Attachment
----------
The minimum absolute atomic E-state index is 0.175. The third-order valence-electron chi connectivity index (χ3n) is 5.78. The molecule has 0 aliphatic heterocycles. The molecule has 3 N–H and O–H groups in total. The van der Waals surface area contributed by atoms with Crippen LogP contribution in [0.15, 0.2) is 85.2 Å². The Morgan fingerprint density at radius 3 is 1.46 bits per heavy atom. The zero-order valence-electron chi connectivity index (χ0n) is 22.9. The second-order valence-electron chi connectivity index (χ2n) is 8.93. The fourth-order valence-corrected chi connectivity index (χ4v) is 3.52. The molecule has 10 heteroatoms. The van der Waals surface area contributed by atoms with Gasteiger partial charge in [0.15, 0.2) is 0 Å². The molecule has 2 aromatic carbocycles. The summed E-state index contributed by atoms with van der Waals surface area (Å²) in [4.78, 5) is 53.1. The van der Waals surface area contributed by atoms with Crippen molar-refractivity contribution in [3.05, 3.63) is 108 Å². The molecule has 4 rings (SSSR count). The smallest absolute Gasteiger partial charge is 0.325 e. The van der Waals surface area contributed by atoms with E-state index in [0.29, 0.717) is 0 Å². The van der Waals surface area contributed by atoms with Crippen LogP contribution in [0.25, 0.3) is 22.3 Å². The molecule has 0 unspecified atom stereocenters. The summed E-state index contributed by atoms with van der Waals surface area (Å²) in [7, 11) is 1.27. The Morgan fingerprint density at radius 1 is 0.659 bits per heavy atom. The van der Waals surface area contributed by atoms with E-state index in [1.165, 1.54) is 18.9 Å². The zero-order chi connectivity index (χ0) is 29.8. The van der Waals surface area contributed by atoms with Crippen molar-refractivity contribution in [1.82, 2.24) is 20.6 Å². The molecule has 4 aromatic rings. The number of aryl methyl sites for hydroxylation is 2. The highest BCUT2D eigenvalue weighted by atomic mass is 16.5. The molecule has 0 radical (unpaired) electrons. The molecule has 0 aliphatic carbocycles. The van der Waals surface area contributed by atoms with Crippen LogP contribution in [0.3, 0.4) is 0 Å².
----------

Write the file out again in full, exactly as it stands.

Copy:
The minimum absolute atomic E-state index is 0.175. The third-order valence-electron chi connectivity index (χ3n) is 5.78. The molecule has 0 aliphatic heterocycles. The molecule has 3 N–H and O–H groups in total. The van der Waals surface area contributed by atoms with Crippen LogP contribution in [0.15, 0.2) is 85.2 Å². The Morgan fingerprint density at radius 3 is 1.46 bits per heavy atom. The zero-order valence-electron chi connectivity index (χ0n) is 22.9. The second-order valence-electron chi connectivity index (χ2n) is 8.93. The fourth-order valence-corrected chi connectivity index (χ4v) is 3.52. The molecule has 10 heteroatoms. The van der Waals surface area contributed by atoms with Gasteiger partial charge in [0.15, 0.2) is 0 Å². The molecule has 2 aromatic carbocycles. The summed E-state index contributed by atoms with van der Waals surface area (Å²) in [4.78, 5) is 53.1. The van der Waals surface area contributed by atoms with Crippen molar-refractivity contribution in [3.05, 3.63) is 108 Å². The molecule has 4 rings (SSSR count). The smallest absolute Gasteiger partial charge is 0.325 e. The van der Waals surface area contributed by atoms with E-state index in [0.29, 0.717) is 0 Å². The van der Waals surface area contributed by atoms with Crippen LogP contribution in [0.25, 0.3) is 22.3 Å². The molecule has 0 unspecified atom stereocenters. The summed E-state index contributed by atoms with van der Waals surface area (Å²) in [7, 11) is 1.27. The Morgan fingerprint density at radius 1 is 0.659 bits per heavy atom. The van der Waals surface area contributed by atoms with E-state index in [1.165, 1.54) is 18.9 Å². The zero-order chi connectivity index (χ0) is 29.8. The van der Waals surface area contributed by atoms with Crippen molar-refractivity contribution in [1.82, 2.24) is 20.6 Å². The molecule has 4 aromatic rings. The number of aryl methyl sites for hydroxylation is 2. The highest BCUT2D eigenvalue weighted by atomic mass is 16.5. The molecule has 0 radical (unpaired) electrons. The molecule has 0 aliphatic carbocycles. The van der Waals surface area contributed by atoms with Crippen LogP contribution in [0.3, 0.4) is 0 Å².